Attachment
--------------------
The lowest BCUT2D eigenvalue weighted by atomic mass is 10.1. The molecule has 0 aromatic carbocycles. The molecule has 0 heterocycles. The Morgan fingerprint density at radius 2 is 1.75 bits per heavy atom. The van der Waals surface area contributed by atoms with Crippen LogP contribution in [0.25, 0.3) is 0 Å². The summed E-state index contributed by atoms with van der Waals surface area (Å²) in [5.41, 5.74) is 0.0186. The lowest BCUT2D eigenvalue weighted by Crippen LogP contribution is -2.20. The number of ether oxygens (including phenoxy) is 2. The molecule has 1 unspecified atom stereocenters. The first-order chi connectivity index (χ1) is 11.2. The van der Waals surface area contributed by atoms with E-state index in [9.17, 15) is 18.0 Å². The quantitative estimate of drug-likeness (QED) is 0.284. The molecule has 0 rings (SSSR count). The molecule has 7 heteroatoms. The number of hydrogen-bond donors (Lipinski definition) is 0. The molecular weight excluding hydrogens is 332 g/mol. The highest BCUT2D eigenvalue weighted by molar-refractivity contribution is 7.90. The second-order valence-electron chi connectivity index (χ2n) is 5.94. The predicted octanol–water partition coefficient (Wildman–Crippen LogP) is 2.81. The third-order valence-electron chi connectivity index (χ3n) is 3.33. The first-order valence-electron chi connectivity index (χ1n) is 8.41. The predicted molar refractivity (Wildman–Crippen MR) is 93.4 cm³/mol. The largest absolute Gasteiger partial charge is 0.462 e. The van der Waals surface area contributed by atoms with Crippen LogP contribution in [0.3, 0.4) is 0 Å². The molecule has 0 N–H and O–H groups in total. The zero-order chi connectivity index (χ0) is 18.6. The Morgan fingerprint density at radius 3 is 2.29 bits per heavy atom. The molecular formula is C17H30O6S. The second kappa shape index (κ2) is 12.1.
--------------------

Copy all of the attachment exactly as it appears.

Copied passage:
The lowest BCUT2D eigenvalue weighted by atomic mass is 10.1. The molecule has 0 aromatic carbocycles. The molecule has 0 heterocycles. The Morgan fingerprint density at radius 2 is 1.75 bits per heavy atom. The van der Waals surface area contributed by atoms with Crippen LogP contribution in [0.25, 0.3) is 0 Å². The summed E-state index contributed by atoms with van der Waals surface area (Å²) in [5.41, 5.74) is 0.0186. The lowest BCUT2D eigenvalue weighted by Crippen LogP contribution is -2.20. The number of ether oxygens (including phenoxy) is 2. The molecule has 1 unspecified atom stereocenters. The first-order chi connectivity index (χ1) is 11.2. The van der Waals surface area contributed by atoms with E-state index in [9.17, 15) is 18.0 Å². The quantitative estimate of drug-likeness (QED) is 0.284. The molecule has 0 rings (SSSR count). The molecule has 7 heteroatoms. The number of hydrogen-bond donors (Lipinski definition) is 0. The molecular weight excluding hydrogens is 332 g/mol. The highest BCUT2D eigenvalue weighted by molar-refractivity contribution is 7.90. The second-order valence-electron chi connectivity index (χ2n) is 5.94. The predicted octanol–water partition coefficient (Wildman–Crippen LogP) is 2.81. The third-order valence-electron chi connectivity index (χ3n) is 3.33. The first-order valence-electron chi connectivity index (χ1n) is 8.41. The predicted molar refractivity (Wildman–Crippen MR) is 93.4 cm³/mol. The largest absolute Gasteiger partial charge is 0.462 e. The van der Waals surface area contributed by atoms with Crippen LogP contribution in [0.3, 0.4) is 0 Å². The molecule has 0 N–H and O–H groups in total. The zero-order chi connectivity index (χ0) is 18.6. The Morgan fingerprint density at radius 3 is 2.29 bits per heavy atom. The molecular formula is C17H30O6S. The second kappa shape index (κ2) is 12.1.